What cuts have been proposed for the College of Arts & Sciences (CAS)?
Two faculty members, with a combined service of 30 years to UVM, have received termination notices while 10 other faculty have had their positions reduced to three-quarters or half-time. These faculty cuts come amidst a multi-year hiring freeze across CAS, the positions of retiring senior faculty going unfilled.
How will these faculty cuts affect students’ academic experience?
A shrinking faculty means increased class sizes; the CAS dean’s office now proposes that 12% of introductory courses will have a minimum class size of 60 (up from 22, 35, or 40). With fewer faculty, course offerings and variety for all students are also shrinking. For example, UVM will no longer have a history sequence that includes Greece, Rome, the Ancient Near East, and Egypt, and previous rounds of cutting have left History without a U.S. Civil War-era historian.
What’s short-sighted about downsizing the liberal arts if enrollment and majors are down?
The value of Classics, Geology, or Spanish can’t be measured by the number of majors alone. Students seek minors in these fields, and faculty in these departments teach core requirements for all students. Trends in students’ choice of major are also highly variable. In the 1990s and early 2000s, UVM had so few engineering and business majors, there was talk of closing these programs down. Instead, UVM administration chose to preserve and build them up—just as they can do with the liberal arts now. UVM administration should also look at the role Incentive-Based Budgeting (IBB) has played in declining CAS enrollments. For instance, IBB provides a $2 million-a-year incentive to the College of Medicine to offer super-sized Wellness Environment courses to undergraduates—courses that could be taught by faculty from CAS’s Psychological Sciences or from the College of Nursing and Health Sciences.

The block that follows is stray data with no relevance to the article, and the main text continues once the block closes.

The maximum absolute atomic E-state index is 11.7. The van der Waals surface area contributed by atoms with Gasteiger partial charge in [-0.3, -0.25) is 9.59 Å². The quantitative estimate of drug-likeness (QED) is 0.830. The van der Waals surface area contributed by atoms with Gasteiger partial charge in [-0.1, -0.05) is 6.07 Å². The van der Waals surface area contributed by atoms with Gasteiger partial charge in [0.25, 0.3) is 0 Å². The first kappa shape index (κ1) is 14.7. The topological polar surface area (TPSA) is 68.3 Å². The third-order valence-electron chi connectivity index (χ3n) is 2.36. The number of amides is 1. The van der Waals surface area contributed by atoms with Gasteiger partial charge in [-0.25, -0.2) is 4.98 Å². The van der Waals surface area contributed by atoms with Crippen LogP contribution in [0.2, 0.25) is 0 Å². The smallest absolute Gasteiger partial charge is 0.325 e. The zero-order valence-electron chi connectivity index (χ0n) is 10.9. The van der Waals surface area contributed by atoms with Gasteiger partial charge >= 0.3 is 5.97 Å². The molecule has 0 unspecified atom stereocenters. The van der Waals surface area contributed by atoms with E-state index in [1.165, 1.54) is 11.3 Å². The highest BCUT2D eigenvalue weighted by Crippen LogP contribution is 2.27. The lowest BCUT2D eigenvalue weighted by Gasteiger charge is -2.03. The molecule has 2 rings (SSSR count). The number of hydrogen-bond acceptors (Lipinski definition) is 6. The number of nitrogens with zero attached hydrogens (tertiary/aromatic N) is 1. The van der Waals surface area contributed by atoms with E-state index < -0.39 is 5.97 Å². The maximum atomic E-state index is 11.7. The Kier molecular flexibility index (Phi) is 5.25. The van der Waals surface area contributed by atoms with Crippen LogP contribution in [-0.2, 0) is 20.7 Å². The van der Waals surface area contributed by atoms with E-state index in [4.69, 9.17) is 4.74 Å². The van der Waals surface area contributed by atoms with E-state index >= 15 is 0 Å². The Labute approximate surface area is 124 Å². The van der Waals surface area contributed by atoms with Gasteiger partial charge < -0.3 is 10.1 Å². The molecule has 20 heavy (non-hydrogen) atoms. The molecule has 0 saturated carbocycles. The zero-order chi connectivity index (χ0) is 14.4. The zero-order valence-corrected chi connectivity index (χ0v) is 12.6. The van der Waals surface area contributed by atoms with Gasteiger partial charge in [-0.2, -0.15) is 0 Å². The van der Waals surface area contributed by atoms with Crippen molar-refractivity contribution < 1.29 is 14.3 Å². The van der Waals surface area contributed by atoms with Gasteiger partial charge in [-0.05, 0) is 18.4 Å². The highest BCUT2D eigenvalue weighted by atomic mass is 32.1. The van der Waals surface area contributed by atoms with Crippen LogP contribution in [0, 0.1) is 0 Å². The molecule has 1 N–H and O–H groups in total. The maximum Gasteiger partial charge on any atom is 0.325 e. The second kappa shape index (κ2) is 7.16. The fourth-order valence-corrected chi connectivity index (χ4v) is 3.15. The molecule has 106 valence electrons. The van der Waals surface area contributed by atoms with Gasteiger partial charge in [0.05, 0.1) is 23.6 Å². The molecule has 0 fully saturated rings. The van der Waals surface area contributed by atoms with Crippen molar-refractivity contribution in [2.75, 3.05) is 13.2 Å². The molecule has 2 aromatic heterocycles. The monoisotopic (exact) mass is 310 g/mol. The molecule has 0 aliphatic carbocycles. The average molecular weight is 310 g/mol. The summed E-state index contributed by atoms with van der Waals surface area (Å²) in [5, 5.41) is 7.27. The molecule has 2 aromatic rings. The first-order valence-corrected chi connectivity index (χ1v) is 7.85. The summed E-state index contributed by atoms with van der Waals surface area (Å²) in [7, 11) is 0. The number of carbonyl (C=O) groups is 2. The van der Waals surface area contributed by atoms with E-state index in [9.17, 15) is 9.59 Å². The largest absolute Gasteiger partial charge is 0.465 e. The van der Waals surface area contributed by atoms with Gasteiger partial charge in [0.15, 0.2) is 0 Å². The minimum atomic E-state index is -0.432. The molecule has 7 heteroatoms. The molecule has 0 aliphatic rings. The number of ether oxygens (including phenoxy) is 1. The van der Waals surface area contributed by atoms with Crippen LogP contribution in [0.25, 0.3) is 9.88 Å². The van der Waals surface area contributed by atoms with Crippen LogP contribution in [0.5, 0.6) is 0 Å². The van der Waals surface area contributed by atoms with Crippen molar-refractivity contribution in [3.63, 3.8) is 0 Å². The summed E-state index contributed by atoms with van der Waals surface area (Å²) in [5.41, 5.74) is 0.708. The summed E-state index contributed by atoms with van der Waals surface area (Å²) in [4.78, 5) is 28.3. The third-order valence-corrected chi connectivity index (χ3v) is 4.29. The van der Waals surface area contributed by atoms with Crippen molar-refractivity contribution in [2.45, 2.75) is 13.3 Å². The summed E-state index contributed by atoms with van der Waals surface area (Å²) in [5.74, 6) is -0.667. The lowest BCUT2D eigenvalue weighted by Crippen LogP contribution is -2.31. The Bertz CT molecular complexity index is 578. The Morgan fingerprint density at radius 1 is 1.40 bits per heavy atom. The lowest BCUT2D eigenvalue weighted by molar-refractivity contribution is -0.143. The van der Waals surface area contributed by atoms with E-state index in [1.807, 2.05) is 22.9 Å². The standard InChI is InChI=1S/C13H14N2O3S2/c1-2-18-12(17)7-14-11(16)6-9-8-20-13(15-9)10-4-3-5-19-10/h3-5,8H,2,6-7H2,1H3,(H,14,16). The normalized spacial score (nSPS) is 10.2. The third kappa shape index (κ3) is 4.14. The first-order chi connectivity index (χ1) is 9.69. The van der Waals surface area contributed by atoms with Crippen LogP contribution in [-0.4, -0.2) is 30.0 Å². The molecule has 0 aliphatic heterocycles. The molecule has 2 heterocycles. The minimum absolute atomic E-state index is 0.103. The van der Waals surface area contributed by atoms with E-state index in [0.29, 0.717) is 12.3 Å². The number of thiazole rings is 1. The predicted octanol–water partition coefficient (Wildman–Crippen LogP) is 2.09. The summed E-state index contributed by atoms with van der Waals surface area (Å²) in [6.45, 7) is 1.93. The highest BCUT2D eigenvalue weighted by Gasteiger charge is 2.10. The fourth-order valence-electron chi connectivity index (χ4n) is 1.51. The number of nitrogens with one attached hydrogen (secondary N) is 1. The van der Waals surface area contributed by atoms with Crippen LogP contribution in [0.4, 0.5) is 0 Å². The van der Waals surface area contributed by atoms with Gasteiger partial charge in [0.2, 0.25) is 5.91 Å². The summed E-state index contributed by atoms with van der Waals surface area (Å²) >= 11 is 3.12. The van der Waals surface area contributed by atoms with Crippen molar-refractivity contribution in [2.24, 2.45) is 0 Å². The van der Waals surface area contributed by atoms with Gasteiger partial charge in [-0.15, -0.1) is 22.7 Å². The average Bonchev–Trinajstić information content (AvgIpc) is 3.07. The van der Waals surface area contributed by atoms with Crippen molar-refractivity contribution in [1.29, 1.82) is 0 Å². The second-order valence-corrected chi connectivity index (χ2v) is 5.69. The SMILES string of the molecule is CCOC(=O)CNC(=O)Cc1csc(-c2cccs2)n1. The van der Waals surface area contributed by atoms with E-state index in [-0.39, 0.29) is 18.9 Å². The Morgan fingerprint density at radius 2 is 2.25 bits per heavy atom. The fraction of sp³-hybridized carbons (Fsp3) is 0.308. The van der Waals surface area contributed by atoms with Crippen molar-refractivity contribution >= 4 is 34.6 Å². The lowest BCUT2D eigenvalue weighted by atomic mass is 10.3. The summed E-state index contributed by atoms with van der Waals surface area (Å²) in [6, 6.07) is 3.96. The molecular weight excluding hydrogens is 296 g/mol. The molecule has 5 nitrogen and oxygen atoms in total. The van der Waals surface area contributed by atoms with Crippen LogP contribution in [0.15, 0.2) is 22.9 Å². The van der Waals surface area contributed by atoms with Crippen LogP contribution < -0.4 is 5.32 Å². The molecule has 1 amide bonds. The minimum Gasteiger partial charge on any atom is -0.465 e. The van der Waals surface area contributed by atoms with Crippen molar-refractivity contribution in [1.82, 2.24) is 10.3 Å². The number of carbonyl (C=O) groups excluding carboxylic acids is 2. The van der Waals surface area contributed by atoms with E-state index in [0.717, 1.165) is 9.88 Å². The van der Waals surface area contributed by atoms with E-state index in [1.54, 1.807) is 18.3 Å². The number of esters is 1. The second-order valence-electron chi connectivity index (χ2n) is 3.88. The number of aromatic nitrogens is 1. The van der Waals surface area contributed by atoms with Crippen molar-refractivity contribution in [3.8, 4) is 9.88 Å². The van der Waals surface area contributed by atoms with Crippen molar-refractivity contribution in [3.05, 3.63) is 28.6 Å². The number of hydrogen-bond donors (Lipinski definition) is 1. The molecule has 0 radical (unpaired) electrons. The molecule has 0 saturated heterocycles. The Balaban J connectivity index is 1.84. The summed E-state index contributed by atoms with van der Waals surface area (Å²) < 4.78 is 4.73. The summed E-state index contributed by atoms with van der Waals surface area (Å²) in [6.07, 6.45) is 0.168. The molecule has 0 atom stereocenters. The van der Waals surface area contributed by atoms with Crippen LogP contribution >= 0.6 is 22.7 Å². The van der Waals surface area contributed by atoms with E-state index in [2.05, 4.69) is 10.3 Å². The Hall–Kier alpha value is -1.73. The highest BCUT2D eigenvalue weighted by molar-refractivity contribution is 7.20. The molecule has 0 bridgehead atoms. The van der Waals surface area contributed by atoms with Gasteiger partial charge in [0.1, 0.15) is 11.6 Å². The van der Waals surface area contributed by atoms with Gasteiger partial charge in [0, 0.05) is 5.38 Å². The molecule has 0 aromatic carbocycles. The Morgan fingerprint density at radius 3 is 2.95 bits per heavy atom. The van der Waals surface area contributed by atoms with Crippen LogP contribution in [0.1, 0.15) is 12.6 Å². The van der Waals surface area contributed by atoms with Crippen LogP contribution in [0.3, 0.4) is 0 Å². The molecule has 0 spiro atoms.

Because CAS has a budget deficit, aren’t cuts necessary?
No. While the humanities at UVM are not immune from a nationwide trend of declining enrollments, the CAS “crisis” is largely manufactured. For starters, UVM administrators have reduced by nearly 22% the number of CAS applicants it accepts each year. Fewer accepted students results, unsurprisingly, in lower enrollments. The budget deficit also results from poor planning—the provost allocating too little of UVM’s total general fund to staffing the core liberal arts courses and campus-wide requirements in First-Year Writing, Sustainability, and Diversity that all UVM students depend on. The provost’s financial mismanagement extends beyond CAS too: A 2017 audit of UVM’s finances by the American Association of University Professors found that only 1 out of every 3 general fund dollars are spent on faculty positions.. If cuts are necessary, the provost and CAS dean should look first to the administrators and middle managers who do not teach and mentor students and who are not active scholars and researchers.
If sufficient resources aren’t devoted to academics, where does the money go?
Increasingly, UVM administrators are diverting funds to amenities and marketing, which they believe will attract students: the $90 million event center, the $3 million bridge between the Wellness Environment dorm and Howe Library, and, in CAS, positions for a communications director and a recruitment and retainment specialist.
What’s wrong with prioritizing amenities and marketing to attract students?
With universities across the country, UVM does indeed face a challenge in convincing students to apply and enroll. But it is quality academic experience and meaningful contact with faculty—not with a recruitment and retainment specialist—that convince students to stay. Students understandably feel they have been subjected to a bait-and-switch when the promises of their campus tours—small classes taught by teacher-scholars at a university combining the opportunities of a research university with the attention and rigor of a liberal arts college—are unfulfilled.